October 24, 2013
Dear brothers and sisters,
I am taking the good news from Luke 23:32-38.
Now two others, both criminals, were led away with him to be executed. When they came to the place called the Skull, they crucified him and the criminals there, one on his right, the other on his left. [Then Jesus said, “Father, forgive them, they know not what they do.”] They divided his garments by casting lots. The people stood by and watched; the rulers, meanwhile, sneered at him and said, “He saved others, let him save himself if he is the chosen one, the Messiah of God.” Even the soldiers jeered at him. As they approached to offer him wine they called out, “If you are King of the Jews, save yourself.” Above him there was an inscription that read, “This is the King of the Jews.”
The verse in brackets is not found in the earliest manuscripts according to the New American Bible. This prayer of forgiveness does not appear in any of the other gospels. The New Jerome Biblical Commentary believes that it is authentic, however. “The language and thought are Lucan: Father; forgiveness of sins because of ignorance. Luke balances Stephen’s prayer (Acts 7:60) with that of Jesus. Luke has sayings of Jesus in each main section of the crucifixion narrative. The inclusion of a saying here conforms to Lucan artistry. Jesus’ prayer is part and parcel of Luke’s theology of rejected prophet and of a Jesus who teaches and practices forgiveness of enemies.”
I find these words of Jesus extraordinarily comforting. They are salve for my broken heart. I prefer Luke’s account of the crucifixion because it is not as graphic and Mark’s or Matthew’s. I always want to close my eyes, my mind, to those reports when I hear or read them. Mainly I prefer it because of these final words of forgiveness for my ignorance, my blindness, my malice. Jesus was always true to his word; he practiced what he preached even in the face of death. As Barclay writes, “Jesus said many wonderful things, but rarely anything more wonderful than [this]….There is nothing so lovely and nothing so rare as Christian forgiveness….Others may have in their hearts the unforgiving spirit, others may sin in ignorance; but we know better. We are Christ’s men and women; and we must forgive as he forgave.” I like that phrase, “We are Christ’s men and women.” To me it says more than that we are Christians. To me it means that were are his — we are his disciples, we are his champions, we are his instruments. To say that we are Christians speaks to me more of theology and of exclusive membership that is less personal, less demanding.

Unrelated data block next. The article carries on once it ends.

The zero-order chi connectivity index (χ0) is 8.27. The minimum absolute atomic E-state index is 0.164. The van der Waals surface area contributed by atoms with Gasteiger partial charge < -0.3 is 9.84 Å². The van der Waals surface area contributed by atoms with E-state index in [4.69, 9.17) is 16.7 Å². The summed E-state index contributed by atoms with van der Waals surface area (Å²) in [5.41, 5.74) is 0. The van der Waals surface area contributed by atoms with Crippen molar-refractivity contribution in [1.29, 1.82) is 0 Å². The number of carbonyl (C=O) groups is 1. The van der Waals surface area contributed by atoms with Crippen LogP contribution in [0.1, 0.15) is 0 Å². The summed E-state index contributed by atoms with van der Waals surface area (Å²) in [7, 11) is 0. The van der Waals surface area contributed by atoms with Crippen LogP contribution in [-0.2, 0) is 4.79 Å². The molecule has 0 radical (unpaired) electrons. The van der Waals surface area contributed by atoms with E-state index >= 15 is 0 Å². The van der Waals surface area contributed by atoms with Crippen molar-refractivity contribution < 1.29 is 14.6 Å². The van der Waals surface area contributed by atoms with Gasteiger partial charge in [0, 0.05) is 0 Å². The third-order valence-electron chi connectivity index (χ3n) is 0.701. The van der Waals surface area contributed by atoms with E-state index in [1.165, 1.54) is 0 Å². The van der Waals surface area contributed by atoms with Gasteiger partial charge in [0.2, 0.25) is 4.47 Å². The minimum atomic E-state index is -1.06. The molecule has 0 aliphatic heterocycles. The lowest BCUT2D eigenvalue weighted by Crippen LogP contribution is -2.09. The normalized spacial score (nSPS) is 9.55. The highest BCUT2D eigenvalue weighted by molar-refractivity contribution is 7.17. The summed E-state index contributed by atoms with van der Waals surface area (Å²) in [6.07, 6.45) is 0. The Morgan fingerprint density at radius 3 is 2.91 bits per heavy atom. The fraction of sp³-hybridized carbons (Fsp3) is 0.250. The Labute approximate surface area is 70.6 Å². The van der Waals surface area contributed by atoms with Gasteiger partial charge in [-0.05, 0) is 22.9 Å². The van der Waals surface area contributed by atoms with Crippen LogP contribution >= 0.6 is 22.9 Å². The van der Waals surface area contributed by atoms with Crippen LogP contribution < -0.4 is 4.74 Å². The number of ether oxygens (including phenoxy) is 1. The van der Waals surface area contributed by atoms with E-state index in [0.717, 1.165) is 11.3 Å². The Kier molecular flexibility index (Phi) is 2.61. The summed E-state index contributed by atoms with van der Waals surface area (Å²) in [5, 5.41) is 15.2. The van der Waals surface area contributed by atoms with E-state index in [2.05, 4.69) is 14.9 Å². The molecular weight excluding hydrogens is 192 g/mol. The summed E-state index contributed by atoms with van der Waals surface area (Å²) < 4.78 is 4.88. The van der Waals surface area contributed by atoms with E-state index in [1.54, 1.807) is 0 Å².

Johnson in The Gospel of Luke sums it up well, “But as the reader of the Gospel to this point well understands, it is through faith that God has brought salvation in the words and deeds of Jesus. The reader has also learned that salvation does not consist in political liberation or the perpetuation of life, but rather in the restoration of God’s people through the forgiveness of sins.” We are restored to God through His forgiveness of our sins and through our forgiveness of one another’s sins.
Luke is at pains here to separate the Jewish rulers or authorities from the people. The rulers mocked him while the people observed this tragedy and returned to their homes beating their breasts. The mindset of the authorities recalls the Book of Wisdom written about one hundred years before Jesus. “Let us beset the just one, because he is obnoxious to us; he sets himself against our doings, reproaches us for transgressions of the law and charges us with violations of our training. He professes to have knowledge of God and styles himself a child of the LORD. To us he is the censure of our thoughts; merely to see him is a hardship for us, because his life is not like other men’s, and different are his ways. He judges us debased; he holds aloof from our paths as from things impure. He calls blest the destiny of the just and boasts that God is his Father. Let us see whether his words be true; let us find out what will happen to him. For if the just one be the son of God, he will defend him and deliver him from the hand of his foes. WIth revilement and torture let up put him to the test that we may have proof of his gentleness and try his patience. Let us condemn him to a shameful death; for according to his own words, God will take care of him. These were their thoughts, but they erred; for their wickedness blinded them, and they knew not the hidden counsels of God.”
And yet Jesus asked for his Father to forgive them. Whether Luke actually wrote this prayer of Jesus or not, that was the heart and mind of Jesus. That was his mission as the Messiah, to restore us to God our Father through the forgiveness of sins. We can’t earn our salvation; it is given to us by the grace of God. That’s a good thing because I would never make it.